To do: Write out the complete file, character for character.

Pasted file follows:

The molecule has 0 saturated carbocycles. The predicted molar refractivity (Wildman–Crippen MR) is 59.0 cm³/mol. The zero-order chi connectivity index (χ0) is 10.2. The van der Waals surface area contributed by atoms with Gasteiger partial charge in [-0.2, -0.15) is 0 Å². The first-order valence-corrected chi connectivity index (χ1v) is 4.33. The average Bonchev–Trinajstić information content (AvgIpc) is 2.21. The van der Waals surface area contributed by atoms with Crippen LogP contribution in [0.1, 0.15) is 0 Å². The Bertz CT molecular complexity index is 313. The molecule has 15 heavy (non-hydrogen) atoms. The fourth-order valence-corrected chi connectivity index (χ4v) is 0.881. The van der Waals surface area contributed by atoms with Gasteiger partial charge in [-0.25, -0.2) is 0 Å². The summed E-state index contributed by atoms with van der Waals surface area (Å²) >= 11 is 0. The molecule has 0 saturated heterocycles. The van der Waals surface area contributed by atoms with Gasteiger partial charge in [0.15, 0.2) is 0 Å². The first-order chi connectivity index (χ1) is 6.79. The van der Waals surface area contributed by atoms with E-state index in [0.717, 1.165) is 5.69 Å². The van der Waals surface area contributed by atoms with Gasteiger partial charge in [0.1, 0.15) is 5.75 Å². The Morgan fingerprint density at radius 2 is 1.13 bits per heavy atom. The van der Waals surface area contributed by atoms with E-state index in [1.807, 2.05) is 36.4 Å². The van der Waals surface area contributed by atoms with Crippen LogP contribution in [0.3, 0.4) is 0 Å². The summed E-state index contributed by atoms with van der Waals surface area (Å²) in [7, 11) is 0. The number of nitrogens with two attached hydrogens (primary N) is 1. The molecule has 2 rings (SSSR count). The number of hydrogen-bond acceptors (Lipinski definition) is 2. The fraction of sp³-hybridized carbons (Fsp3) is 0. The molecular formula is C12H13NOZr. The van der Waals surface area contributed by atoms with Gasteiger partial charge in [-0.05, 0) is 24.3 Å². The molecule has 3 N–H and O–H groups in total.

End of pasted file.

The molecule has 0 saturated carbocycles. The predicted molar refractivity (Wildman–Crippen MR) is 59.0 cm³/mol. The zero-order chi connectivity index (χ0) is 10.2. The van der Waals surface area contributed by atoms with Gasteiger partial charge in [-0.2, -0.15) is 0 Å². The first-order valence-corrected chi connectivity index (χ1v) is 4.33. The average Bonchev–Trinajstić information content (AvgIpc) is 2.21. The van der Waals surface area contributed by atoms with Crippen LogP contribution in [0.1, 0.15) is 0 Å². The Bertz CT molecular complexity index is 313. The molecule has 15 heavy (non-hydrogen) atoms. The fourth-order valence-corrected chi connectivity index (χ4v) is 0.881. The van der Waals surface area contributed by atoms with Gasteiger partial charge in [-0.25, -0.2) is 0 Å². The summed E-state index contributed by atoms with van der Waals surface area (Å²) >= 11 is 0. The molecule has 0 saturated heterocycles. The van der Waals surface area contributed by atoms with Gasteiger partial charge in [0.15, 0.2) is 0 Å². The first-order chi connectivity index (χ1) is 6.79. The van der Waals surface area contributed by atoms with E-state index in [0.717, 1.165) is 5.69 Å². The van der Waals surface area contributed by atoms with Gasteiger partial charge in [0.1, 0.15) is 5.75 Å². The Morgan fingerprint density at radius 2 is 1.13 bits per heavy atom. The van der Waals surface area contributed by atoms with E-state index in [1.807, 2.05) is 36.4 Å². The van der Waals surface area contributed by atoms with Crippen LogP contribution in [0.3, 0.4) is 0 Å². The summed E-state index contributed by atoms with van der Waals surface area (Å²) in [7, 11) is 0. The number of nitrogens with two attached hydrogens (primary N) is 1. The molecule has 2 rings (SSSR count). The number of hydrogen-bond acceptors (Lipinski definition) is 2. The fraction of sp³-hybridized carbons (Fsp3) is 0. The molecular formula is C12H13NOZr. The van der Waals surface area contributed by atoms with Gasteiger partial charge in [-0.05, 0) is 24.3 Å². The molecule has 3 N–H and O–H groups in total.